Urban wet-weather discharges (combined sewer overflows, CSO, and stormwater outlets from separate sewers, SWO) contain various trace contaminants which can pose a threat to receiving waters (e.g. Launay et al., 2016; Mutzner et al., 2020; Wicke et al., 2021b). The deterministic model prediction of trace contaminants loads and concentrations in wet-weather discharges is challenging due to the inherent high spatiotemporal variability (e.g. Mutzner et al., 2020; Rippy et al., 2017; Wicke et al., 2021a). The observed high spatiotemporal variability is attributed to locally varying factors such as substance use behaviors, land use, and rainfall intensities, however to date no reliable correlation based on such local factors could be identified. Stochastic model predictions based on available data have been previously used successfully to predict TSS concentration in wet-weather discharges (Rossi et al., 2005). In this study, we aim to predict the loads and concentrations of selected trace contaminants based on a large field monitoring data collection (> 60 sites, (Mutzner et al., in prep.) and integrate this information in a stochastic model. The results will be directly useful for regulators and utilities as a first predictor of the influence of trace contaminants in urban wet-weather discharges on receiving waters.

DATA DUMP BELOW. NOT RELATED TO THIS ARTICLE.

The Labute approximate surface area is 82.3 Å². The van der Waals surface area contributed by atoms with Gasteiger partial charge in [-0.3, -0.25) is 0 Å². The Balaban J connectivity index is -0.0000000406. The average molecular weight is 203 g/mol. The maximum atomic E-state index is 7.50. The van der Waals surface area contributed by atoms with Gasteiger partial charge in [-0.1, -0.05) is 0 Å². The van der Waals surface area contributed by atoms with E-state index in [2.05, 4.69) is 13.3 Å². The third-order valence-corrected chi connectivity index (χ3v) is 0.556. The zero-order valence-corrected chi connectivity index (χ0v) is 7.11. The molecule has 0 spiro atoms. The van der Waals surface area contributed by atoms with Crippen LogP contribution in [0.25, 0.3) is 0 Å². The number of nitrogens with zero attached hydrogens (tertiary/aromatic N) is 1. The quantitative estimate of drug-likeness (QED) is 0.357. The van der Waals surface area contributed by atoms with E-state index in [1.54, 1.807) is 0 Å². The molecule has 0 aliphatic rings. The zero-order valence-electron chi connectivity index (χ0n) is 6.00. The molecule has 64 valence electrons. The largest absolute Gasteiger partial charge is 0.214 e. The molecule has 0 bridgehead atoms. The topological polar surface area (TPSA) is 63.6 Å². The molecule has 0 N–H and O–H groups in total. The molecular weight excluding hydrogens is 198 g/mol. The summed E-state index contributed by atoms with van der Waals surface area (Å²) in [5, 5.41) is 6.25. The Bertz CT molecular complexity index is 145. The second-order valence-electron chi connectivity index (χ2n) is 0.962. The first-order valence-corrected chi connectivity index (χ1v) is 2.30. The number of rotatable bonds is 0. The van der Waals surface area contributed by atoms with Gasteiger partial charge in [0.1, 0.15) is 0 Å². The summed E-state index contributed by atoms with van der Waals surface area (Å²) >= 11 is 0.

|Number of pages||3|
|Publication status||Published - 2022|
|Event||12th Urban Drainage Modeling conference - Hybrid event, Costa Mesa, United States|
Duration: 10 Jan 2022 → 12 Jan 2022
|Conference||12th Urban Drainage Modeling conference|
|Period||10/01/2022 → 12/01/2022|